Page 544-545, transcribed by Carolyn Ward from History of Butler County, Kansas by Vol. P. Mooney. Standard Publishing Company, Lawrence, Kan.: 1916. ill.; 894 pgs.

Isaac Hammond and Wife, Rebecca Hammond and Grandchildren
Reading from left to right: Florence Valentine, Richard Valentine (standing)
John Isaac Hammond (in front), Mildred Hammond, and Myrle Hammond.


Mrs. Rebecca Hammond, widow of the late Isaac Hammond, is one of the noble pioneer women of Butler county. She was born in Summit county, Ohio, in 1843, and was reared and educated there. Her father, Jacob Isenberger, was also a native of Ohio, and belonged to one of the pioneer families of that State. The late Isaac Hammond was a native of England and immigrated to America with his parents who settled in Illinois when he was four years old. Here he grew to manhood, was educated in the public schools, and remained on the home farm until the Civil war broke out, when he enlisted in an Illinois regiment, and served until the close of the war. After receiving his honorable discharge from the army, he returned to his home in Hancock county, Illinois, where he and Miss Rebecca Isenberger were united in marriage, pursuant to their engagement which had taken place before Mr. Hammond enlisted in the army.

In the spring of 1871, Mr. and Mrs. Hammond came to Butler coun-


ty, Kansas, driving the entire distance from Illinois, with a team and prairie schooner. They camped on the banks of the Whitewater, and Mrs. Hammond remained with the wagon while her husband rode over the surrounding country in search of a suitable claim. It was several days before he found one which was satisfactory, but one night upon his return, he told his wife that he had found a location. She had told him before he started out that, in making his selection, he must pick a good claim for she said, "When I settle on a place I'll never leave it." Fortunately Mr. Hammond did make a good selection, and it was the family home for thirty-seven years. They immediately proceeded to their claim, and lived in a tent there, made of their wagon cover, from May 1 to August 17. They began farming and stock raising on their claim and prospered, and at the time of his death in August, 1908, Mr. Hammond owned 800 acres of land which is still owned by the family. He was an industrious and capable business man and a progressive citizen; and a man who made the world better, for having lived in it. To Mr. and Mrs. Hammond have been born the following children: Walter, died at the age of twenty-eight; Mrs. Jennie Valentine, Greeley, Colo.; Harry, farmer, Augusta; Sydney, farmer, Augusta; Ike, farmer, Augusta; Gladys, died in infancy, and Ray, farmer, Towanda.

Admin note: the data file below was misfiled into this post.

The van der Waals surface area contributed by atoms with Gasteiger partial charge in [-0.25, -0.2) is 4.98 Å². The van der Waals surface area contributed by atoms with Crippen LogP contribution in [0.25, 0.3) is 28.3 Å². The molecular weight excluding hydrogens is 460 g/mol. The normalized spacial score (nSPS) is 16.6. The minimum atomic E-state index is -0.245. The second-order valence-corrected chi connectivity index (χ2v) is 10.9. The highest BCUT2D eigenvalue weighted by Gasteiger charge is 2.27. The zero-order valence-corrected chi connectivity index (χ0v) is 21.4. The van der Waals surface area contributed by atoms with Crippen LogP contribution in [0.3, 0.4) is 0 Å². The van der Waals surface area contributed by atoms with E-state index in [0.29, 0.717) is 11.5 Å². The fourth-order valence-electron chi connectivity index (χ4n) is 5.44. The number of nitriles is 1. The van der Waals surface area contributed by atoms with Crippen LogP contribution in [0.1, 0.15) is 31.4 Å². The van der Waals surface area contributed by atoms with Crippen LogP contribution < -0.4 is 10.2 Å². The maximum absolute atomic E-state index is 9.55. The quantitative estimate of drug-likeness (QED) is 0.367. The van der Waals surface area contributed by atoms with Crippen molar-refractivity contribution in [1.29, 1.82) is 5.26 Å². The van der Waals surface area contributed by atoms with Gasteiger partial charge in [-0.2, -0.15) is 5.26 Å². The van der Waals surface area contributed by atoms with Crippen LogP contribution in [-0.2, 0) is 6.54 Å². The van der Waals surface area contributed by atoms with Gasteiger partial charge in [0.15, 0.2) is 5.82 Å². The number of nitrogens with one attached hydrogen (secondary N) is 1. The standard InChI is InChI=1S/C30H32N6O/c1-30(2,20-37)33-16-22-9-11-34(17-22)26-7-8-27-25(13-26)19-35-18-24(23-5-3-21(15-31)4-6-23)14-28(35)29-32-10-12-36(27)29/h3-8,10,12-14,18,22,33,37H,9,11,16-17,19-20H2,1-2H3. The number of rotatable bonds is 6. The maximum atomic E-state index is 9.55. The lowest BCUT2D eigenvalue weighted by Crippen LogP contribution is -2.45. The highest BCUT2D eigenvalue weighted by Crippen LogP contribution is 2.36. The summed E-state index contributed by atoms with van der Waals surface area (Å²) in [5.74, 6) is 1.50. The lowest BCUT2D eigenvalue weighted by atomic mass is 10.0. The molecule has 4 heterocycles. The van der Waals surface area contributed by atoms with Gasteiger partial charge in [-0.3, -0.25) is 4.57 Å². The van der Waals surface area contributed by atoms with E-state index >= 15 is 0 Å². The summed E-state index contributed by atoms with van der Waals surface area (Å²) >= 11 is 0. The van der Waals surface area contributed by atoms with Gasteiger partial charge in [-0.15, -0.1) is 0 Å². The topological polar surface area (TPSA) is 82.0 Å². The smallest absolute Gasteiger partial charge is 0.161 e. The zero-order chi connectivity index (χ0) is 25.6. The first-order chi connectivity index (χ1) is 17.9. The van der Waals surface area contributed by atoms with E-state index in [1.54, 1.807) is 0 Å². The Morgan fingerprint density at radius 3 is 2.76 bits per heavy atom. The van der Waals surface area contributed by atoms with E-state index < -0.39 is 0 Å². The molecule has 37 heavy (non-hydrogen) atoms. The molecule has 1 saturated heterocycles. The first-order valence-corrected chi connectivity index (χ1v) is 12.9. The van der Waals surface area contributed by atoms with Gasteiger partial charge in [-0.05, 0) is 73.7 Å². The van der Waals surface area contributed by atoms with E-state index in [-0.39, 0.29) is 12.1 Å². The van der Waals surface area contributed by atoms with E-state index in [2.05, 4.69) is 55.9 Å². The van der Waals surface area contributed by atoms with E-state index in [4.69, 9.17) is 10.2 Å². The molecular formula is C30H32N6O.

Mrs. Hammond resides at Augusta where she and her husband had lived for some time prior to his death. She is enjoying excellent health, and is unusually well preserved for a woman of her age. She does her own housework and is as active mentally and physically as the average person of forty or fifty. Mrs. Hammond has seen much of the life and development of Butler county, and she can relate many interesting reminiscences of pioneer days. On one occasion their house caught fire while she was some distance away for a pail of water. When she saw the fire it immediately occurred to her that one of her children was asleep upstairs in the house, and she lost no time in getting the child out of its dangerous predicament, and then she proceeded to extinguish the fire with melted snow water which she had prepared the day before for the weekly washing.

Previous | Main Page | Biography Index | Next

Pages 544-545,